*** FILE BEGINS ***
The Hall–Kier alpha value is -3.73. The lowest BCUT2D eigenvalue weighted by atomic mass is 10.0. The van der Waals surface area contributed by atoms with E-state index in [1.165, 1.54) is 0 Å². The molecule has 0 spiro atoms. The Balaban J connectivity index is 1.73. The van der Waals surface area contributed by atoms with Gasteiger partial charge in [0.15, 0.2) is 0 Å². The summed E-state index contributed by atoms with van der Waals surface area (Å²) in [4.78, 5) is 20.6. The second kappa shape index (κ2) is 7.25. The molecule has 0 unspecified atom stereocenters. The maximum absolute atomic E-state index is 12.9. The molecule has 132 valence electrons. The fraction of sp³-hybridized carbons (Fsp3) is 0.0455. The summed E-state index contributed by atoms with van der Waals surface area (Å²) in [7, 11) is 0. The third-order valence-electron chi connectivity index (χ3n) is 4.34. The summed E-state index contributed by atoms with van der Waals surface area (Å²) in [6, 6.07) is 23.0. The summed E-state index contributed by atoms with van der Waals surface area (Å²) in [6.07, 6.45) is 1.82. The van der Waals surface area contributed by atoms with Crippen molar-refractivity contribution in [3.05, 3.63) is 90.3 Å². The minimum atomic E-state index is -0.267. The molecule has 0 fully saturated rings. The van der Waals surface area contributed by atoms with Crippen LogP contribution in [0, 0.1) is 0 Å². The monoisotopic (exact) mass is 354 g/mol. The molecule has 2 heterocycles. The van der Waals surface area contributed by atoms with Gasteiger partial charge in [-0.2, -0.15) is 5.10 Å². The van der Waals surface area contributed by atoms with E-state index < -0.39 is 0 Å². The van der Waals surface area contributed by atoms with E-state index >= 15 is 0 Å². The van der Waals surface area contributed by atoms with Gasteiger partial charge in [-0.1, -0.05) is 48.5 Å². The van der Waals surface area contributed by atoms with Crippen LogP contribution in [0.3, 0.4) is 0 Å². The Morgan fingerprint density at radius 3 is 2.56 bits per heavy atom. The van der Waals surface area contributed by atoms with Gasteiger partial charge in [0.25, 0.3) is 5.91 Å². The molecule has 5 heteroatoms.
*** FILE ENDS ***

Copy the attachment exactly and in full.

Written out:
The Hall–Kier alpha value is -3.73. The lowest BCUT2D eigenvalue weighted by atomic mass is 10.0. The van der Waals surface area contributed by atoms with E-state index in [1.165, 1.54) is 0 Å². The molecule has 0 spiro atoms. The Balaban J connectivity index is 1.73. The van der Waals surface area contributed by atoms with Gasteiger partial charge in [0.15, 0.2) is 0 Å². The summed E-state index contributed by atoms with van der Waals surface area (Å²) in [4.78, 5) is 20.6. The second kappa shape index (κ2) is 7.25. The molecule has 0 unspecified atom stereocenters. The maximum absolute atomic E-state index is 12.9. The molecule has 132 valence electrons. The fraction of sp³-hybridized carbons (Fsp3) is 0.0455. The summed E-state index contributed by atoms with van der Waals surface area (Å²) in [7, 11) is 0. The third-order valence-electron chi connectivity index (χ3n) is 4.34. The summed E-state index contributed by atoms with van der Waals surface area (Å²) in [6, 6.07) is 23.0. The summed E-state index contributed by atoms with van der Waals surface area (Å²) in [6.07, 6.45) is 1.82. The van der Waals surface area contributed by atoms with Crippen molar-refractivity contribution in [3.05, 3.63) is 90.3 Å². The minimum atomic E-state index is -0.267. The molecule has 0 fully saturated rings. The van der Waals surface area contributed by atoms with Crippen LogP contribution in [0, 0.1) is 0 Å². The monoisotopic (exact) mass is 354 g/mol. The molecule has 2 heterocycles. The van der Waals surface area contributed by atoms with Gasteiger partial charge in [-0.2, -0.15) is 5.10 Å². The van der Waals surface area contributed by atoms with E-state index < -0.39 is 0 Å². The van der Waals surface area contributed by atoms with E-state index >= 15 is 0 Å². The van der Waals surface area contributed by atoms with Gasteiger partial charge in [-0.1, -0.05) is 48.5 Å². The van der Waals surface area contributed by atoms with Crippen LogP contribution in [0.3, 0.4) is 0 Å². The Morgan fingerprint density at radius 3 is 2.56 bits per heavy atom. The van der Waals surface area contributed by atoms with Gasteiger partial charge in [0.25, 0.3) is 5.91 Å². The molecule has 5 heteroatoms.